Lessons
  Once the learner has clicked on a scenario, he sees the MENU of LESSONS. The background of the menu (and also
for all the pages of the unit) is the image that identifies the unit, magnified and rendered opaque. The voices of the
lessons are on the side of a textbox. When the mouse passes over a voice, the content of the lesson is displayed in the
textbox.
3.4 Interface of the tutorial pages

Standard Pages
  Once a lesson is selected, the learner has at hand a standard interface for reading the texts, listening to the
conversations and doing the exercises. Every PAGE is composed by:

       one external frame (of different colour depending on the selected unit)
       a background image (different, depending on the selected unit)
       an image in relation with the contents of the selected lesson.

Also present will be buttons for:
 Units menu (on the external frame);
 Glossary (on the external frame);
 Help (on the external frame);
 Quit (on the external frame);Lessons menu (inside the frame);
 Number of the current lesson (inside the frame).
 Text-based exercises (on the external frame);
 Oral-based exercises (on the external frame);
 Text display (on the external frame);
 Stop/pause/play/back of the dialogue (on the external frame);


3.5 Buttons

Buttons for general functions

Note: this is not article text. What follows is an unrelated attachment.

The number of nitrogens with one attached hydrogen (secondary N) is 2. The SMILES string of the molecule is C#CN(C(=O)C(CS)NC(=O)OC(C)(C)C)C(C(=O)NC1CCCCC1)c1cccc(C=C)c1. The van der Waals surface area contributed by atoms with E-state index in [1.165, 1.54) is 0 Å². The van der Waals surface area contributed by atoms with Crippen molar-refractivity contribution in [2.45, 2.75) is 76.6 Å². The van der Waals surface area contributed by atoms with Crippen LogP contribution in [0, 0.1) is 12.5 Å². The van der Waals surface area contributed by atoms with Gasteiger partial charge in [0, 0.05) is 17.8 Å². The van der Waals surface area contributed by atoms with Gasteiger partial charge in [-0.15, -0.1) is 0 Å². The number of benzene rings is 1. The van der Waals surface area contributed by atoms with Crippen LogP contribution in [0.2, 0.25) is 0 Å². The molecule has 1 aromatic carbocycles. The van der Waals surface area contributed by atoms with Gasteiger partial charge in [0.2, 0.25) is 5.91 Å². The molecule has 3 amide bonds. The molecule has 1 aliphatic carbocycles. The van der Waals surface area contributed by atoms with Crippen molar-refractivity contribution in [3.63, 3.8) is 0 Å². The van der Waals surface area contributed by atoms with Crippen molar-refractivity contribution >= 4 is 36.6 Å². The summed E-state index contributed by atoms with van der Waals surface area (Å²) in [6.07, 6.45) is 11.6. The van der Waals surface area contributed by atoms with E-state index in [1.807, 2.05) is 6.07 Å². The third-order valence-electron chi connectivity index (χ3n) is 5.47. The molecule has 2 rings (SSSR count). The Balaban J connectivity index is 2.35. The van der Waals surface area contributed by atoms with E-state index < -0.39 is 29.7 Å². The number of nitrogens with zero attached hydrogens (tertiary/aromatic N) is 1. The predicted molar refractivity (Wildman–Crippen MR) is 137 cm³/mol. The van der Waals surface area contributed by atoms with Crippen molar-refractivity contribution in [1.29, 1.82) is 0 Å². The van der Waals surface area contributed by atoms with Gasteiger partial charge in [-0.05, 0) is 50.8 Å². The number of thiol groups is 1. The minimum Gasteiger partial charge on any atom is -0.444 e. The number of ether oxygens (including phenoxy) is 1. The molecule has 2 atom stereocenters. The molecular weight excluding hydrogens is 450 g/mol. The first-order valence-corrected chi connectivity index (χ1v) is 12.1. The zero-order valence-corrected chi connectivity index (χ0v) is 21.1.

     UNITS MENU. This button triggers a pop-up menu displaying the names of the five units, written on coloured
          box. Beside the names, a fragment of image recalls the topic of the unit.
         GLOSSARY. the list of voices used in the course.
         HELP: Explanations of the navigation buttons and the functions available in the course
         QUIT. Quit the course and close the application.

Buttons with functions related to lessons
         TEXT-BASED EXERCISES. This button opens the page of traditional exercises connected to the current
          lesson.
         ORAL EXERCISES. This button opens the page of oral exercises connected to the current lesson.
         TEXTS This button opens the page displaying the text of the dialogue.
         BACK to the DIALOGUE/STOP/PAUSE/PLAY. This series of buttons interrupt, stop and resume the
          dialogue. When the text is displayed, it returns to the dialogue.
         LESSONS MENU This button triggers a pop-up menu displaying the names of the lessons of the current unit.
         NUMBER of the RUNNING LESSON. The number of the lesson appears at the top of the page beside the title